Nivala said that, at least for now, using DNA inside of plants is not necessarily more beneficial than using pure synthetic DNA for data storage. However, being able to store data inside of plants sets up potential for using plants to record new information about their environment. For example, cities all over the world already are filled with sensors monitoring factors like air pollution and water quality. One possibility is to replace these sensors by building biosensors into plants, which could store information about their environment inside of their own DNA for long periods. Additionally, cells are natural storage containers for DNA. Understanding how to move digital data into DNA and then into an organism could be used to expand and adapt DNA data storage technology. Researchers might incorporate plants or bacteria optimized for unique and extreme environments. But to reach this future of biologically contained data, more research is needed at each level of development.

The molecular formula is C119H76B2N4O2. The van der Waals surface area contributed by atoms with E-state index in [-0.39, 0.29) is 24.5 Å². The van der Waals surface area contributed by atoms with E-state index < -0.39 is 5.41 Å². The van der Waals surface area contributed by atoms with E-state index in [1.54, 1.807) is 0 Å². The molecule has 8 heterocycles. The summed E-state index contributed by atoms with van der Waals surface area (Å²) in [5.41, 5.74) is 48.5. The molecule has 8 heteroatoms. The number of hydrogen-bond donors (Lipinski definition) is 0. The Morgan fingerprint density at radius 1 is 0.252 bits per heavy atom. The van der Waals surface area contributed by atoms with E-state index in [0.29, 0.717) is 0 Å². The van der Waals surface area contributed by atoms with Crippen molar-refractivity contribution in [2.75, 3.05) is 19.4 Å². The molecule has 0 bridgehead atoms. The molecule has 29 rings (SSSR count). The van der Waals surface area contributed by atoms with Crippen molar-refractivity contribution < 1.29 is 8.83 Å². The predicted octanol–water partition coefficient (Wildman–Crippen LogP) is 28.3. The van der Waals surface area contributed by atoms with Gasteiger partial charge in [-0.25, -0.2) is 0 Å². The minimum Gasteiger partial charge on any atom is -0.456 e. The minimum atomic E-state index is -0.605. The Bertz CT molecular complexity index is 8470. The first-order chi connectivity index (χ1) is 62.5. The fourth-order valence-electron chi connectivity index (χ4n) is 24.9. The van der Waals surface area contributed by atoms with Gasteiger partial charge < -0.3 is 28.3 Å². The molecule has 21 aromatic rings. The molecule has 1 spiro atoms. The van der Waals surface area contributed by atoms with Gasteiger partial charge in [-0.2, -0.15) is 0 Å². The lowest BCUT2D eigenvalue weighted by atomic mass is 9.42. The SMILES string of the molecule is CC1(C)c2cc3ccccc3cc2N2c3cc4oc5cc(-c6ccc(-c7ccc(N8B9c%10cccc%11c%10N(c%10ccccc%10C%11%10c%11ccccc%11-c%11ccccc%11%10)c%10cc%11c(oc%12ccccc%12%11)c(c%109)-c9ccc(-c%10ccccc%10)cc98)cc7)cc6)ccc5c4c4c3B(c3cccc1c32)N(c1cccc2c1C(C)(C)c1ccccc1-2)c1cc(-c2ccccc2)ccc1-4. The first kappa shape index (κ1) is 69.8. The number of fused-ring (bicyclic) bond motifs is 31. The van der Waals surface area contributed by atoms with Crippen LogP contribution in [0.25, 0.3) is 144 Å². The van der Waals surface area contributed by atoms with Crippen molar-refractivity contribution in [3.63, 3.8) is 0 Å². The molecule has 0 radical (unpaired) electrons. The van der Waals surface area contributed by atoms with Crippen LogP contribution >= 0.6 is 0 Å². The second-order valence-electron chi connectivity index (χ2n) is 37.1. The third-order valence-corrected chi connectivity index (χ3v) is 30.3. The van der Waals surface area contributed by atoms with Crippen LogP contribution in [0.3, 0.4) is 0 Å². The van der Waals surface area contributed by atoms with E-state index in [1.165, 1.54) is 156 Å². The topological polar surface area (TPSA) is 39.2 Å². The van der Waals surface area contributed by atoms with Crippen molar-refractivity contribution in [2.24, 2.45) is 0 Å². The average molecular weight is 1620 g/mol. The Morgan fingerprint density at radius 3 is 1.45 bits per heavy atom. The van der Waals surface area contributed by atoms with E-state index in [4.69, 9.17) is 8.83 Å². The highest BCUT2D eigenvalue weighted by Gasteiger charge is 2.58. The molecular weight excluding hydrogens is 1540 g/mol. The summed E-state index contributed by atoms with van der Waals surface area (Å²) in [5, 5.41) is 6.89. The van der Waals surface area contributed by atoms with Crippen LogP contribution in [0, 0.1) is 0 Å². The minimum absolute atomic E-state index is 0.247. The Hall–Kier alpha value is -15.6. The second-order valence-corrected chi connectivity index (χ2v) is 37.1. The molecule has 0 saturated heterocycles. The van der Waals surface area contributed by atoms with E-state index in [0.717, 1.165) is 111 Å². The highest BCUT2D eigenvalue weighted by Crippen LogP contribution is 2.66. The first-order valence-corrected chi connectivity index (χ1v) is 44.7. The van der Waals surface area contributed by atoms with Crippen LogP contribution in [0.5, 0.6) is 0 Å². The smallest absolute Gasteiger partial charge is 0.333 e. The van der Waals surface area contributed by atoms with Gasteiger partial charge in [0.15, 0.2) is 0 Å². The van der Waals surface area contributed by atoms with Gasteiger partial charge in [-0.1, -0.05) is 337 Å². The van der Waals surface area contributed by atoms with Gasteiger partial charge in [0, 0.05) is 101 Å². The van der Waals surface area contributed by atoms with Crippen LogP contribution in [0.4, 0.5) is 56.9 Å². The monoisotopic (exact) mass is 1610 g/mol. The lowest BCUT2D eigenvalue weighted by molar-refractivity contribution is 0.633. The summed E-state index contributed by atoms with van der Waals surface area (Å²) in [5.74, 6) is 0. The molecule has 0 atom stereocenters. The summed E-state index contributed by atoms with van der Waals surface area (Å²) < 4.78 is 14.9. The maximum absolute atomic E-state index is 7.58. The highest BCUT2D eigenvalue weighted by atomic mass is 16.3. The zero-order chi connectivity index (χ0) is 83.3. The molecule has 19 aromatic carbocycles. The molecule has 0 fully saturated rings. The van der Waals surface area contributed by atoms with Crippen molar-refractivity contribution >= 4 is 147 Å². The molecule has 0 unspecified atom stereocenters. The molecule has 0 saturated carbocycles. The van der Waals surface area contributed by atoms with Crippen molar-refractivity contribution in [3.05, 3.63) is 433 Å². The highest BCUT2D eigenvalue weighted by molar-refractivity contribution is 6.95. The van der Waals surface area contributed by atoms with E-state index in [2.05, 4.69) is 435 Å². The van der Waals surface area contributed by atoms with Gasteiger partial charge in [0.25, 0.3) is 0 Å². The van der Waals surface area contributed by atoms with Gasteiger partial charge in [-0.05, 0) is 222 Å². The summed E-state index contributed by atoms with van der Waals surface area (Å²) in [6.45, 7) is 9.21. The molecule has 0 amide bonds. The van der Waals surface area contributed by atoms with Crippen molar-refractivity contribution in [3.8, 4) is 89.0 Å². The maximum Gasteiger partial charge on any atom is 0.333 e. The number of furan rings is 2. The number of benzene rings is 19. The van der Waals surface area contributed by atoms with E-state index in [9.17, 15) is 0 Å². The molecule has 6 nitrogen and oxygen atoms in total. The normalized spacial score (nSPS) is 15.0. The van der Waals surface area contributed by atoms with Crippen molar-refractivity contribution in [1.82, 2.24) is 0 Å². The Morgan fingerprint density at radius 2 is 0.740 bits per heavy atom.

From Twist, Hellmold, along with the senior vice president of corporate affairs, Angela Bitting, and DNA data storage senior director of product management, Daniel Chadash, talked about what they and others members of the DNA Storage Alliance would need to translate DNA storage into more common use. They said that they need more people with interdisciplinary backgrounds who understand both conventional data storage technology and biology. Ultimately, Hellmold said, all areas need more researchers to help reduce the cost and increase the efficiency of reading, writing and storing DNA. There is also work being done to automate all of these steps and scale up existing technology affordably. Alongside the ongoing engineering and research efforts, technology standards need to be established, biosecurity considered and an ecosystem of awareness built.